A website from the Massachusetts Historical Society; founded 1791.

Browsing: Papers of John Adams, Volume 13

Search for a response to this letter.

Docno: ADMS-06-13-02-0151

Author: Adams, John
Recipient: Laurens, Henry
Date: 1782-08-18

To Henry Laurens

[salute] Dear sir

I have just received the inclosed Letter open for me to read. It appears to be from one, who had a remarkable kind of Benevolence towards the U. S. Such as has memorably appeared through the whole War, in almost all Countries, I mean the benign Inclination to be American Agents Jobbers, Officers, Ambassadors, Generals { 243 } and Kings.1 Inclosed is a Copy of Fitzherberts Commission. Pray inclose it to Congress that it may go as many Ways as possible. What think you of the Words “Quorum cunque Statuum quorum interesse poterit?”2 If We should presume to think ourselves included in these Words, will Ld shelburne be of the same Mind?
The States General have appointed Mr Brantzen, their Minister who did me the favour to dine with me 3 days ago and then told me he should set off, for Paris in 3 Weeks. Blessed are the Peace makers. Dont you wish yourself one?
LbC (Adams Papers); addressed: “His Exy. Pres. Laurens chez Madame Babut et Labouctiere a Nantes.”
1. This is Rodolph Valltravers' letter of 11 April written from Munich (Adams Papers). There Valltravers, a Swiss who declared his veneration for JA and support for the American cause, sought an appointment from JA to serve the interests of the United States in Europe. He enclosed a duplicate of his letter of 24 March to Henry Laurens (ScL [ScU]) in the Tower of London, which might not have been received, but see Laurens' reply of 27 Aug., below. Valltravers wrote to Henry Laurens on 25 Sept. (ScL [ScU]) that JA had replied to his letter with one of 18 Aug. (not found). There JA had promised to forward the enclosed letter to Laurens and indicated that Laurens was not on parole and thus, in Valltravers' mind, free to act on the proposal contained in his letter.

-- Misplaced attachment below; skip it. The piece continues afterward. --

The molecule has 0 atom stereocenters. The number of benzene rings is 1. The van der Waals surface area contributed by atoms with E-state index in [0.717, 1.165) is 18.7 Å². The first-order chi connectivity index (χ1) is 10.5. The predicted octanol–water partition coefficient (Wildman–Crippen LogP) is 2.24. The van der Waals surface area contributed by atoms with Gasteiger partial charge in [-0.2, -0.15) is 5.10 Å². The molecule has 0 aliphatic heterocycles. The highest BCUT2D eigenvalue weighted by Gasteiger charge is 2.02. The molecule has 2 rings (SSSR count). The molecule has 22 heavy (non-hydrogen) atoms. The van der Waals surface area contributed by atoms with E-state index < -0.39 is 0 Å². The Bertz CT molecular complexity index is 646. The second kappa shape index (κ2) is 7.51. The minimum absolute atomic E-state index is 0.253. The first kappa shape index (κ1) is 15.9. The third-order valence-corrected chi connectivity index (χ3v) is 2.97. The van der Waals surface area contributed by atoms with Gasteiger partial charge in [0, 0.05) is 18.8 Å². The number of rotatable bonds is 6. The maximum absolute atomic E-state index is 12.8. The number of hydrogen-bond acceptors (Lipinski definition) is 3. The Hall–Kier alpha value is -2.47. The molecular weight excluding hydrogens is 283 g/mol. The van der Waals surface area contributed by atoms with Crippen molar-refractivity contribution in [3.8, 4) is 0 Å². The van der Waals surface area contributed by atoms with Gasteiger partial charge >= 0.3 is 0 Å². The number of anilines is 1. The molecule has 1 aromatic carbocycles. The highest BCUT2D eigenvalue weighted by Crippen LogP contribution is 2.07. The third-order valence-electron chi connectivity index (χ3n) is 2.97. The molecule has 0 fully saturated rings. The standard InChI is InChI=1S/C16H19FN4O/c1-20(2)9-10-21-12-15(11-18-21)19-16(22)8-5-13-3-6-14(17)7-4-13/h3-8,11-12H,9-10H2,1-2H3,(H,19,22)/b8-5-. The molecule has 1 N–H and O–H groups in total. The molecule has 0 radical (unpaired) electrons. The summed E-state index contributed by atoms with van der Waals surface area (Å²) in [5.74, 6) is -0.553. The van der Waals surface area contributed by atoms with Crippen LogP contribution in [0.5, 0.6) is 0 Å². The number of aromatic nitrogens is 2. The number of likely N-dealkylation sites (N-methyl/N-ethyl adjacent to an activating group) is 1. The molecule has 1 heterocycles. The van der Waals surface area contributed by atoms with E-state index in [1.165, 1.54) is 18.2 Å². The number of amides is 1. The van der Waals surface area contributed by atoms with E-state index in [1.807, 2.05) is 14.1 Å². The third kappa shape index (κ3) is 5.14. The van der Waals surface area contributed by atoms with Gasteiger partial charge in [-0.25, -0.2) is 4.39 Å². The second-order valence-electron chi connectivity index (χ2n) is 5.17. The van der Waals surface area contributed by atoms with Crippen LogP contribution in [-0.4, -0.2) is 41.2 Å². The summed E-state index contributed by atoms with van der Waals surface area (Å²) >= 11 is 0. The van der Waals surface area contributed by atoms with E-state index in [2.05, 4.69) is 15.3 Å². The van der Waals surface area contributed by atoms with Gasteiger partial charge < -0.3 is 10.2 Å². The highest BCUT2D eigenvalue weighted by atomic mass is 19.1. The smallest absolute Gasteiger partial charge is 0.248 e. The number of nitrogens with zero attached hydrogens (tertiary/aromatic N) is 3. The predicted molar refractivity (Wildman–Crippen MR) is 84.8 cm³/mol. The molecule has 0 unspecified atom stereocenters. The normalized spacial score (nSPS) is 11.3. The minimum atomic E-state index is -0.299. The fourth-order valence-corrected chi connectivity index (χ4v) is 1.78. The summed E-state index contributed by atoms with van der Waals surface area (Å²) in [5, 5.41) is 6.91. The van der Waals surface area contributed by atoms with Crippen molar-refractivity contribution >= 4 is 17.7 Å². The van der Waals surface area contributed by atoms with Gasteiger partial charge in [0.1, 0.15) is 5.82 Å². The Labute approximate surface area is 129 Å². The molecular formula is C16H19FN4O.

2. With those of all states whom it may concern. For a discussion of the significance of this phrase from Fitzherbert's comission, see JA's 18 Aug. letter to Robert R. Livingston, and notes 2 and 3, below. The final quotation marks are supplied.
Cite web page as: Founding Families: Digital Editions of the Papers of the Winthrops and the Adamses, ed.C. James Taylor. Boston: Massachusetts Historical Society, 2018.